Kad počnu izlaziti sitni pupoljci, ovce kreću prema sjeveru u vinograde u kojima rastu merlot, cabernet sauvignon, cabernet franc i druge sorte Bordeaux, koje malo kasnije dosežu pupoljak. (Ovce imaju pronicljivo nepce: obožavaju cvjetove gorušice, raž i rotkvice te će pojesti novi rast ako im se ukaže prilika.)

Koristeći ovce, vinogradi se oslanjaju na uzgoj starih škola i prirodne prakse upravljanja zemljištem koje su bile norma prije pojave visokotehnoloških strojeva i kemikalija. Nadaju se da će i oni koji piju vino osjetiti povratak u jednostavnija vremena u krajnjem proizvodu.

"Hvaljenje životinja oduvijek je bilo dio travnjaka, a ovo je samo poboljšanje te prirodne aktivnosti", rekao je Don Watson. & quotI ono što vinogradi uvijek pokušavaju učiniti je razviti nijansu, jedinstven karakter i okus u svojim vinima. Jedan od načina za to je poboljšati nagib i prehranu tla kako bi se iz vinskog grožđa dobili optimalni okusi. Mi igramo ulogu u tom teroru. & Quot

Dok neki vinogradi privremeno stavljaju ovce na platni spisak, drugi ih drže punim radnim vremenom. Vinograd Tablas Creek, organski vinograd u Paso Roblesu, specijaliziran za sorte Rhone, ima više od 250 ovaca, plus stalni pastir, magarci, lame, alpake, psi čuvari i psi čuvari koji će se brinuti o njima.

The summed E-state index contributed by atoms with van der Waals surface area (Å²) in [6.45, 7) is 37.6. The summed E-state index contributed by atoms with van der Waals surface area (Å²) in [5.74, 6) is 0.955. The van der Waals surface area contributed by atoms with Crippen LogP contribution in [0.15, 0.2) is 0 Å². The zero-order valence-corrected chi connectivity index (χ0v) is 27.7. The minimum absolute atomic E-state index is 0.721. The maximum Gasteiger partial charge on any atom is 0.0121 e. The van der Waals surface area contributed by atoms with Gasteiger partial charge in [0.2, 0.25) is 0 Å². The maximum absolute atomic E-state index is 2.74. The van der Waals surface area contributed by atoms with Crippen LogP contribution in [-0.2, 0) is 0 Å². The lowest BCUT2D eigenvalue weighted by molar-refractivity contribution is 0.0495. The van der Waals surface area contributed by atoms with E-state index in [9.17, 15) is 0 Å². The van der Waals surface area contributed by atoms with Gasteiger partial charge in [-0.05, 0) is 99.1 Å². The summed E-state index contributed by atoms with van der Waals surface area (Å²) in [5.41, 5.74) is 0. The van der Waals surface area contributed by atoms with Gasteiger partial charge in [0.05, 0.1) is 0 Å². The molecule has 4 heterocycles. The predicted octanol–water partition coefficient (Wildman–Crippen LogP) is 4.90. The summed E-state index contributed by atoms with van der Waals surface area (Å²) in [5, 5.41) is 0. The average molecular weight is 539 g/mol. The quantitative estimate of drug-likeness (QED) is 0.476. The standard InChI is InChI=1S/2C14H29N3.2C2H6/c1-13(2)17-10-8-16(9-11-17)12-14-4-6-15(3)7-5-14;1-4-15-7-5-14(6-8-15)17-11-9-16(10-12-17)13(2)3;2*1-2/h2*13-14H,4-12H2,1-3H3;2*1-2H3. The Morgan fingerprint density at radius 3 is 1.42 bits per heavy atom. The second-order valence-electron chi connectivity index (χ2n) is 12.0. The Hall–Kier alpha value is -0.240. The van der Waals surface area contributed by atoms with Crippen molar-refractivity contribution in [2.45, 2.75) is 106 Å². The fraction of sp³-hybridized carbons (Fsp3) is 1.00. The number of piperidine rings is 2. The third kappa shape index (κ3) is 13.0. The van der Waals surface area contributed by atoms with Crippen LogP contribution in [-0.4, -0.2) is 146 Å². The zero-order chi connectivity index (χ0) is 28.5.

"Imamo 270 hektara imanja i ovce sve to napasaju", rekao je Jason Haas, Tablas Creek i generalni direktor i partner. & quotOko 100 su puzavice ili hrastove šume, gdje čiste podmorje i smanjuju rizik od požara. Ostalih 170 su vinogradi ili vinogradi koji će uskoro postati vinogradi, a oni godišnje izgrađuju ta tla. & Quot

Osim što su fotogenične, što je blagodat za marketinške napore vinarija, ovce također podržavaju njihove ciljeve održivosti. Uzgajivači mogu smanjiti uporabu sintetičkih herbicida —ili ih potpuno ukloniti —i proći manje prolaza s traktorima i poljoprivrednom mehanizacijom, čime se smanjuje emisija stakleničkih plinova. (Traktori se također zaglave u blatu tijekom kišne sezone u Kaliforniji i aposu, dok ovce nemaju problema s kretanjem u ljepljivim situacijama.) Njihov izmet služi kao prirodno gnojivo bez kemikalija.